Ideas for X improvement.

Corbin Simpson mostawesomedude at
Wed May 25 13:25:55 PDT 2011

/me trudges through the rest

On Wed, May 25, 2011 at 12:53 PM, David Jackson <djackson452 at> wrote:
> Backwards compatability is always a must. It has become clear that X
> graphics primatives today are outgrown today by some applications today
> which have intense graphics needs. Current X protocol must continue to be
> supported however new mechanisms can always be offered. The solution to this
> that provides the most flexibility for users is for the X Window System to
> provide more advanced and more diversity of vector graphics rendering
> facility over the X protocol, and that is already being done to an extent
> with GLX. The X Window System xlib, xcb, glx libraries and so on provide
> access to these features.  The reason for this is that it applications
> should be encouraged to offload as much graphics operations and processing
> to the X provided library APIs as possible and do as little of that as
> possible in the applications own code or in 3rd party toolkits. It should be
> recommended that applications avoid in application and 3rd party toolkits
> rasterisation and rendering as much as they can. This means that more data
> is being sent as higher level vectors which use less bandwidth over the wire
> rather than the application sending bitmaps it has created in application
> code and 3rd party driver code. That increases flexibility when display an
> application remotely and locally, and also allows as much vector and 3D
> graphics processing to be done by the video card as possible. Another
> feature that can speed up and increase flexibility of displaying locally or
> remotely is allowing the application to upload a frequently used bitmap once
> and storing it in the server, adn referring to it later on with a token. The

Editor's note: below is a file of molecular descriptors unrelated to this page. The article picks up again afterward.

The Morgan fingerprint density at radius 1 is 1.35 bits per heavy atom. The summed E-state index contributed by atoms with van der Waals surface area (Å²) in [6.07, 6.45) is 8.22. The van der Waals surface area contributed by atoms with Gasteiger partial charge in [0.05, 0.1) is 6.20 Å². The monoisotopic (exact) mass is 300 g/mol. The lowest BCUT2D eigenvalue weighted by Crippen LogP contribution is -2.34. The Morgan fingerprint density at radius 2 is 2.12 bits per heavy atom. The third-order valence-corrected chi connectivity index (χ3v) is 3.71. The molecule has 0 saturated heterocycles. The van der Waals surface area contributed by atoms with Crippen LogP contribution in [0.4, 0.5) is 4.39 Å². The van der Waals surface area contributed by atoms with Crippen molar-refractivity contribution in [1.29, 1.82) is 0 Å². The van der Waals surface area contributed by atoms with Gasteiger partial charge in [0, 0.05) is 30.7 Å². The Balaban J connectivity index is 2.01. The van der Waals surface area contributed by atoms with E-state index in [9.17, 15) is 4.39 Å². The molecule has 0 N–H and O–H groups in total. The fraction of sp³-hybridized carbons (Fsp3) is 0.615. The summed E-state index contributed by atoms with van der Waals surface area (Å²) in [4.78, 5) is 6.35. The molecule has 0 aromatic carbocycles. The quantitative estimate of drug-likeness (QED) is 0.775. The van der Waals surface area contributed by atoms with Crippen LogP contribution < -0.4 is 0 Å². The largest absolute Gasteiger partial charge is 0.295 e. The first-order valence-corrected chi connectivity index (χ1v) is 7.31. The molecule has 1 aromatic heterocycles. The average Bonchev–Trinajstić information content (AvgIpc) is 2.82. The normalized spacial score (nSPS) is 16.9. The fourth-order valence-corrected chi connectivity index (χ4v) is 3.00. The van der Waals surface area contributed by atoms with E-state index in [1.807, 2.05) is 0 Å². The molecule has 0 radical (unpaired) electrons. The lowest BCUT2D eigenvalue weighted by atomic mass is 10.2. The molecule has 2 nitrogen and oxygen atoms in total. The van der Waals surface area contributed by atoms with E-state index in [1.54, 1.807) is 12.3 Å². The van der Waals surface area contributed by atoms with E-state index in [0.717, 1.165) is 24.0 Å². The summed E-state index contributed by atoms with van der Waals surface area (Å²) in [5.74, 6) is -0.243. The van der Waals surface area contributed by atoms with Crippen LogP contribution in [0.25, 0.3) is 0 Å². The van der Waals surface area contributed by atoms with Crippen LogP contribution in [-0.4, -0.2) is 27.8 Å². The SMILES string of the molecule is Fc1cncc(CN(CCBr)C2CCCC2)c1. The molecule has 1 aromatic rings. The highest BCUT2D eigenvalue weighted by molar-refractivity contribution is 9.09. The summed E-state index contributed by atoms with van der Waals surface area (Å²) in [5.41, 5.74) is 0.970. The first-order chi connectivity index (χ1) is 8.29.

> application can delete the bitmap when no longer needed, and if the user
> sets a limit to X server memory usage, the X server could delete long unused
> bitmaps and ask for the bitmap again if the application uses the token for
> it. The user could also completely disable this in which the server will ask
> for the bitmap (or just the damaged region) with each redraw. This concept
> could also be used for vector graphics as well or any other data the client
> sends to the server. By avoiding placing low level graphics rasterisations
> in applications own code or 3rd party libraries and having apps use X window
> system provided libraries for that whenever possible, it makes it more
> flexible to use applications over different mediums and display targets. It
> works well for both local desktop display and remote display.

Hey, cool, sounds like you discovered Xrender and Xft. Yay! We already
know why Xrender's far more awesome than core rendering. Nobody's
disputing that, and our current plan *is* to keep core rendering for
protocol compatibility while encouraging application developers to use
toolkits which offload rendering and use modern rendering techniques.

You also seem to have guessed that backing store is no longer used by
the server. Or I think that's what you said; that's a really big wall
of text to dig through.

> the above plan preserves the ability to do both network transparent display,
> direct rendering, and also preserves the ability to do rasterisation in the
> server, in the application, or in the hardware. This is due to the fact that
> applications should use Xlib, XCB, and GLX libraries API  for rendering
> provided by the X Window System. The Xlib libraries can then according to a
> users runtime selection, send  graphics it recieves over X protocol to a
> remote X server, or do direct rendering one of two ways: rasterise  the
> graphics in application into bitmaps to send directly to video hardware, or
> send the vector graohics commands directly to video hardware. The
> applications still have an X socket connection to the server in the case of
> direct rendering, the server can still coordinate things. The rasterisation
> in the X server as well can either utilise its own rasterisation facilities
> in server or send the vector commands to video hardware to be rasterised
> there. and quite a bit of that is done already with GLX. Alpha transparency,
> blurring and antialiasing are common features needed by many apps, and an
> application needs these as well as complex vector graphics provided by
> further expanded GLX capabilities. The user can then select at runtime the
> target the aplication should display to, with the -display flag to select
> their X server. if the X server supports direct rendering, it will notify
> the X client of this over the X connection, then the graphics API calls from
> the application to xlib can be sent directly to video hardware. The X server
> can manage and coordinate. Both remote X socket apps and direct rendered
> apps could co-exist on the display.

Yes, this all already exists in the current, modern X11 desktop. Which
part of this isn't already done by Compiz?

~ C.

When the facts change, I change my mind. What do you do, sir? ~ Keynes

Corbin Simpson
<MostAwesomeDude at>

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